8. ^ "Carol Blood Candidate Profile". KETV. Retrieved December 28, 2016.
  9. ^ "Nebraska Legislature Standing Committees". Retrieved January 4, 2017.
  10. ^ Nitcher, Emily. "Bill would force candidates to pay fines for campaign finance or ethics violations before running for office again". Omaha World-Herald'. January 19, 2017. Retrieved September 13, 2017.
  11. ^ Stoddard, Martha. "Nebraska Legislature advances bill to give qualified military spouses temporary health care licenses". Omaha World-Herald”. March 24, 2017. Retrieved September 13, 2017.
  12. ^ “Nebraska Supreme Court Rule Allows Reduced Fee for Military Spouses Seeking to Join Nebraska Bar”. “State of Nebraska Judicial Branch”. March 23, 2018. Retrieved May 11, 2018
  13. ^ “Nebraska Amends Licensing Rules in Support of Military Spouse Attorneys”. “Military Spouse J.D. Network”. March 14, 2018. Retrieved May 11, 2018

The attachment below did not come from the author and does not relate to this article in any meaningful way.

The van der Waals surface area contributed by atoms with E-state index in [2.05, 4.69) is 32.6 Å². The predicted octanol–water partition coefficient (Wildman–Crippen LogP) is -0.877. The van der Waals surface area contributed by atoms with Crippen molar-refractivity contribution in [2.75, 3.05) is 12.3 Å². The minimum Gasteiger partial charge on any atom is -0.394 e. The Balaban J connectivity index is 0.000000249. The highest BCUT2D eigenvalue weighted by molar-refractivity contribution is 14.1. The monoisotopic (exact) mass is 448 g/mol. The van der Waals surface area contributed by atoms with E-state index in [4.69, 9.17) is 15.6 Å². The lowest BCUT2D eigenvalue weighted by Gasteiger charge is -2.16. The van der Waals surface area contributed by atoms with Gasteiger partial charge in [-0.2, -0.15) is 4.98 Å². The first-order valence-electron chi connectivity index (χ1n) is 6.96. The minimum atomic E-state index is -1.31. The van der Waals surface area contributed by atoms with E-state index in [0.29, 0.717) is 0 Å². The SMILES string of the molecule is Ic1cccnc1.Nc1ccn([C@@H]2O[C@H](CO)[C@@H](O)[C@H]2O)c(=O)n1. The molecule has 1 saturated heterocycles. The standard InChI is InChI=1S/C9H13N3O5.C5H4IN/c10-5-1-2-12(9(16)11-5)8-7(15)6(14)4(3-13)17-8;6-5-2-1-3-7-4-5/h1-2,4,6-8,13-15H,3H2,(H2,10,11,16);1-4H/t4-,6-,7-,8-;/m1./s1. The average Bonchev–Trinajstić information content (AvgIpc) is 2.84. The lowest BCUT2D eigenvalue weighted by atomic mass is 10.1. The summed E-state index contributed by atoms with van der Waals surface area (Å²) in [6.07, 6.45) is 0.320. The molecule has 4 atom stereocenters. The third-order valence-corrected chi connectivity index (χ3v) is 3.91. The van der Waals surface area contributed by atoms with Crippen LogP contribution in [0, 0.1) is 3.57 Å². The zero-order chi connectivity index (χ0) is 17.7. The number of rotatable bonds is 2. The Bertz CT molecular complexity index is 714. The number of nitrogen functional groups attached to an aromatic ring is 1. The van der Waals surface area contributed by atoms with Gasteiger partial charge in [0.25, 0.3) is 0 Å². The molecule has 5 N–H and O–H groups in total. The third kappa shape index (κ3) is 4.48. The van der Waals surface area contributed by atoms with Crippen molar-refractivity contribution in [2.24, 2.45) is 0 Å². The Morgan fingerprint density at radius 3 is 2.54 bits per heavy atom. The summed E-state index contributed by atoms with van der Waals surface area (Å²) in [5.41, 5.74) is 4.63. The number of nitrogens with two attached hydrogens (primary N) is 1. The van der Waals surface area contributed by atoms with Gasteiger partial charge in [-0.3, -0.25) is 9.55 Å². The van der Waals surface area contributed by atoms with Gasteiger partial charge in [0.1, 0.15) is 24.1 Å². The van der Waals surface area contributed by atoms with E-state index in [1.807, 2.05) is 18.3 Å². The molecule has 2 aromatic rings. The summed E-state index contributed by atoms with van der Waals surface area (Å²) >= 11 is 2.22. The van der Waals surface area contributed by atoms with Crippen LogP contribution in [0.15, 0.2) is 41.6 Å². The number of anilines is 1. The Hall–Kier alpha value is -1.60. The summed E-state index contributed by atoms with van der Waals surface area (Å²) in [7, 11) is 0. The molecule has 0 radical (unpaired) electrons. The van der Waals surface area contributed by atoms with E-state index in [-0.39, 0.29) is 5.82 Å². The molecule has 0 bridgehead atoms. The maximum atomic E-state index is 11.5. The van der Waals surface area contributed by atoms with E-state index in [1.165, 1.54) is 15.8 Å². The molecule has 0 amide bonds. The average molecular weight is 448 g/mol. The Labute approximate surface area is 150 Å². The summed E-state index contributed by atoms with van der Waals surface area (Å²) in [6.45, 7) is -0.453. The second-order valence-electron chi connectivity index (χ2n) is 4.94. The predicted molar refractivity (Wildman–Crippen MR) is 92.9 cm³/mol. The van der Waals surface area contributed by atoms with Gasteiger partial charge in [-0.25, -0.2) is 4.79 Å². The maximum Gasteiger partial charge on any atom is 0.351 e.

14. ^ Young, JoAnne. “Bill to increase handgun permit fee killed by Legislature”. “Lincoln Journal Star”. January 9, 2018. Retrieved December 22, 2019
  15. ^ Young, Joanne. “Major prison reform package advances”. “Lincoln Journal Star”. February 28, 2018. Retrieved May 9, 2018.
  16. ^ “Nebraska Legislature”. Retrieved May 9, 2018
  17. ^ Liewer, Steve. “Omaha VA adding teletype machines to talk with blind, deaf veterans”. “Omaha World-Herald”. July 15, 2018. Retrieved August 4, 2018

External links

This page was last edited on 2 November 2020, at 21:56